Kristen Hutchinson, Ruelle Verte (Green Alley), 2020.
Photo Courtesy of the artist
Finding Joy in Adversity
As I write this the US election has yet to be decided, even after election day, and we are heading into winter with the pandemic in its second wave. I think we could all use a little joy, beauty, hope, and resilience in the face of these difficult times. I have had two video art pieces stuck in my head for the last few days in relation to these themes, like how a song gets stuck but with moving images. I wanted to share them with you in the hope they might bring you a little joy and hope as well.
Katarzynz Kozyra, The Rite of Spring, 1999-2002.
PHOTO Courtesy of Galerie Christophe Gaillard
Katarzyna Kozyra’s The Rite of Spring (1999-2002) is a seven-channel video installation in which a group of older bodies, choreographed by Vaslav Nijinsky, dance to Igor Stravinsky’s ballet of the same title. As the description for the work states: “The convulsive and stiff gestures, which in Stravinsky's ballet come as a result of masterly choreographic effort, are achieved in Kozyra's work by means of time-lapse animation. Hundreds of thousands of shots, structuring frame by frame the movement of the elderly naked bodies, produce the disturbing effect of dancing ‘to death’.”1
While I’m not generally a fan of Friedrich Nietzsche, he was a firm believer in the restorative power of dance. In his 1883-1885 novel Thus Spoke Zarathustra, the main titular character is a dancer who says “You higher men, the worst about you is that you have not learned to dance as one must dance – dancing away over yourselves! What does it matter that you are failures? How much is still possible!... I would only believe in a god that knows how to dance.”2 Kozyra’s installation calls upon us to dance in the face of getting older, to dance in the face of adversity, to dance when we need it the most.
There is nothing quite like moving your body to a favourite song to make you feel a little better. Since we can’t dance together at the moment, I invite you to take some time to dance in your living rooms. Perhaps the act of dancing to a song that reminds us of happier times might help shake away the Covid blues and the dread we feel about the current state of the world, even if that joy only lasts for just a little while.
Steve McQueen, Deadpan, 1997.
STILL Courtesy of the MoMA
The second video art installation that has been replaying in my mind like a loop in a black box gallery is Steve McQueen’s Deadpan from 1997. McQueen recreates a moment from Buster Keaton’s 1928 film Steamboat Bill Jr. when the main character Bill stands in the exact spot of an open window while the façade of the house falls down around him. McQueen plays Bill in the remake, inserting a black male body into the role. He is shown from a variety of angles in long shots and close-ups. As noted in a description of the work: “By positioning his body in relation to Keaton’s, McQueen implicitly comments on the invisibility of black identity in the early cinema canon.”3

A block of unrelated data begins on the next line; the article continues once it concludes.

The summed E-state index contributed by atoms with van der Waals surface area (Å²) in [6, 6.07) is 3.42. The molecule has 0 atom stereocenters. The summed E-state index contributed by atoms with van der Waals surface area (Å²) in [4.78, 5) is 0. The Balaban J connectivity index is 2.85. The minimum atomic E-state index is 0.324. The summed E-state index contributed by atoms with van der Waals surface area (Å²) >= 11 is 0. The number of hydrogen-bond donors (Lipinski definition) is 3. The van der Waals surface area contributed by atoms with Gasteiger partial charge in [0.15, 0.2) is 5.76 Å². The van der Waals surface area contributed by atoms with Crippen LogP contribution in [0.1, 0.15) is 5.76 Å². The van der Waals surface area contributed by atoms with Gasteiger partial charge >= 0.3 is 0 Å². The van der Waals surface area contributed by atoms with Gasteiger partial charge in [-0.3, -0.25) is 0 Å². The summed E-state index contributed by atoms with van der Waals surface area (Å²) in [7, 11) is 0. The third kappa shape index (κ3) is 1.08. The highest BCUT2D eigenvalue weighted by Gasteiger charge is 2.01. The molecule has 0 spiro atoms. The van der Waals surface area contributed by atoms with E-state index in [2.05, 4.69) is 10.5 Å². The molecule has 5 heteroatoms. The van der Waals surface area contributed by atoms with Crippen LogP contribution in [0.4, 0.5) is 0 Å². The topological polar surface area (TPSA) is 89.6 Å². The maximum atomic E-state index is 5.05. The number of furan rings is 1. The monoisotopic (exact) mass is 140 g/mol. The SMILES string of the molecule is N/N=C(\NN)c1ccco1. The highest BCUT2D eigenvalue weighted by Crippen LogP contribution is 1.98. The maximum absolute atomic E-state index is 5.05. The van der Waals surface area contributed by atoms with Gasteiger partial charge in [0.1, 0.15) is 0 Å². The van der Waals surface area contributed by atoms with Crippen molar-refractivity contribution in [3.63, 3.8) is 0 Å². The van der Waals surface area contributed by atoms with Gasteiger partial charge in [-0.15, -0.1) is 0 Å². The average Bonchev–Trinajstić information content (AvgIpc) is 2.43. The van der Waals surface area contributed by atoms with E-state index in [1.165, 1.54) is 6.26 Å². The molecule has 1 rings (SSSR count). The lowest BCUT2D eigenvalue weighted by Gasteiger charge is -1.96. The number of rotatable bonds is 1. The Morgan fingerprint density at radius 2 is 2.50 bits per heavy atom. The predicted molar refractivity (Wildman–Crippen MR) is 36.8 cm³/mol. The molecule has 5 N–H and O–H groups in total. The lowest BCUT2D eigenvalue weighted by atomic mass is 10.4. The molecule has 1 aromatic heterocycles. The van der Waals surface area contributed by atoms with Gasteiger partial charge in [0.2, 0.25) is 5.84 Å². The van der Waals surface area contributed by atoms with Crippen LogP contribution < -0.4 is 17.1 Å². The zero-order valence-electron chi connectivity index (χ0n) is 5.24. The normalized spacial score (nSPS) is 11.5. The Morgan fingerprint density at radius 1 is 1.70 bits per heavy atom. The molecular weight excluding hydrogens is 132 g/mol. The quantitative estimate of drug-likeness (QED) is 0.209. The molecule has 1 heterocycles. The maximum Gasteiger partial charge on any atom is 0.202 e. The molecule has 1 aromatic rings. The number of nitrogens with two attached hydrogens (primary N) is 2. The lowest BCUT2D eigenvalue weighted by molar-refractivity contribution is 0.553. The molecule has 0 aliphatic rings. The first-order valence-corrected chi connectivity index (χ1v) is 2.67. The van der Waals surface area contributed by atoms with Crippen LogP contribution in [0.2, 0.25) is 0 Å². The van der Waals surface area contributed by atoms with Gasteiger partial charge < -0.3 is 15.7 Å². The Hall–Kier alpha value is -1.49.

I still remember the first time I saw the piece and the visceral reaction I had. It was as if the house was falling down around me, as if I could feel the wind on my face. And yet, there I, like McQueen, still stood in the face of that wreckage. McQueen said about the piece, “Unlike silent movies, which weren’t really silent because there was always a musical accompaniment in the background, it is real silence…I want to put people into a situation where they’re sensitive to themselves watching the piece.”4
When it feels like the whole world is falling down around our ears, McQueen reminds us of our resilience. I hope that you all can find a space of joy, hope, resilience in these troubled times. Please remember to wear a mask in public, social distance, and keep your socializing to a very small bubble. Hopefully, this will help us weather the storm that has blown the house down.
Documentation of The Rite of Spring can be seen here: https://artmuseum.pl/en/filmoteka/praca/kozyra-katarzyna-swieto-wiosny?age18=true
Deadpan can be seen here: https://www.youtube.com/watch?v=gJ5v-2MHHJc
Issue 022 Header Image: Matthew Cardinal, Untitled, 2020.